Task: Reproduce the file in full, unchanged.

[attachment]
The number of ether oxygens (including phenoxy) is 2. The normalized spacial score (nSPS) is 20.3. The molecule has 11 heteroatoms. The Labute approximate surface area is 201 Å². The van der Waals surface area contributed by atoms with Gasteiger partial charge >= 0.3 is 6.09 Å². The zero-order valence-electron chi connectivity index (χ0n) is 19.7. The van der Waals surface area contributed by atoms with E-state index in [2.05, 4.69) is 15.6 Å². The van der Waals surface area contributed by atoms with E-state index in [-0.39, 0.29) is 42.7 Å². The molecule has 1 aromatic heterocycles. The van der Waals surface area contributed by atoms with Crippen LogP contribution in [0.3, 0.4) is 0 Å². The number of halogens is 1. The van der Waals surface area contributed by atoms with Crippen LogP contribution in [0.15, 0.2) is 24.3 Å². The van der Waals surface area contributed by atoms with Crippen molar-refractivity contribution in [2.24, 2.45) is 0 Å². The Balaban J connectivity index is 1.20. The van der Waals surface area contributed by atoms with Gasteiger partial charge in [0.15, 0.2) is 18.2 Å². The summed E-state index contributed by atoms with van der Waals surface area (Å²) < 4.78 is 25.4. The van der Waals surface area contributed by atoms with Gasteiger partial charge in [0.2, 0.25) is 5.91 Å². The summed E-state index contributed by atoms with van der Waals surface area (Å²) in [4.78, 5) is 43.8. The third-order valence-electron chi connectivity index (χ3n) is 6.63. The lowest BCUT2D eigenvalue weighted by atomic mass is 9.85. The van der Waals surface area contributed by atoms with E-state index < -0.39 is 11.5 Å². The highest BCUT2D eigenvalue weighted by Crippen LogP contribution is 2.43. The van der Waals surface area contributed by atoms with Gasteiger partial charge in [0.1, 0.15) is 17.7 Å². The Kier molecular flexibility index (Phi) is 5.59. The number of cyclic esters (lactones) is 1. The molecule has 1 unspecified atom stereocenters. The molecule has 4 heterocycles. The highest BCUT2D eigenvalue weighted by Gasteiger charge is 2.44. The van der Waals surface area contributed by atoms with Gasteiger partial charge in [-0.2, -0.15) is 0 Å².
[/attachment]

The number of ether oxygens (including phenoxy) is 2. The normalized spacial score (nSPS) is 20.3. The molecule has 11 heteroatoms. The Labute approximate surface area is 201 Å². The van der Waals surface area contributed by atoms with Gasteiger partial charge >= 0.3 is 6.09 Å². The zero-order valence-electron chi connectivity index (χ0n) is 19.7. The van der Waals surface area contributed by atoms with E-state index in [2.05, 4.69) is 15.6 Å². The van der Waals surface area contributed by atoms with E-state index in [-0.39, 0.29) is 42.7 Å². The molecule has 1 aromatic heterocycles. The van der Waals surface area contributed by atoms with Crippen LogP contribution in [0.3, 0.4) is 0 Å². The number of halogens is 1. The van der Waals surface area contributed by atoms with Crippen LogP contribution in [0.15, 0.2) is 24.3 Å². The van der Waals surface area contributed by atoms with Crippen molar-refractivity contribution in [2.24, 2.45) is 0 Å². The Balaban J connectivity index is 1.20. The van der Waals surface area contributed by atoms with Gasteiger partial charge in [0.15, 0.2) is 18.2 Å². The summed E-state index contributed by atoms with van der Waals surface area (Å²) < 4.78 is 25.4. The van der Waals surface area contributed by atoms with Gasteiger partial charge in [0.2, 0.25) is 5.91 Å². The summed E-state index contributed by atoms with van der Waals surface area (Å²) in [4.78, 5) is 43.8. The third-order valence-electron chi connectivity index (χ3n) is 6.63. The lowest BCUT2D eigenvalue weighted by atomic mass is 9.85. The van der Waals surface area contributed by atoms with E-state index < -0.39 is 11.5 Å². The highest BCUT2D eigenvalue weighted by Crippen LogP contribution is 2.43. The van der Waals surface area contributed by atoms with Gasteiger partial charge in [0.1, 0.15) is 17.7 Å². The Kier molecular flexibility index (Phi) is 5.59. The number of cyclic esters (lactones) is 1. The molecule has 1 unspecified atom stereocenters. The molecule has 4 heterocycles. The highest BCUT2D eigenvalue weighted by Gasteiger charge is 2.44. The van der Waals surface area contributed by atoms with Gasteiger partial charge in [-0.2, -0.15) is 0 Å².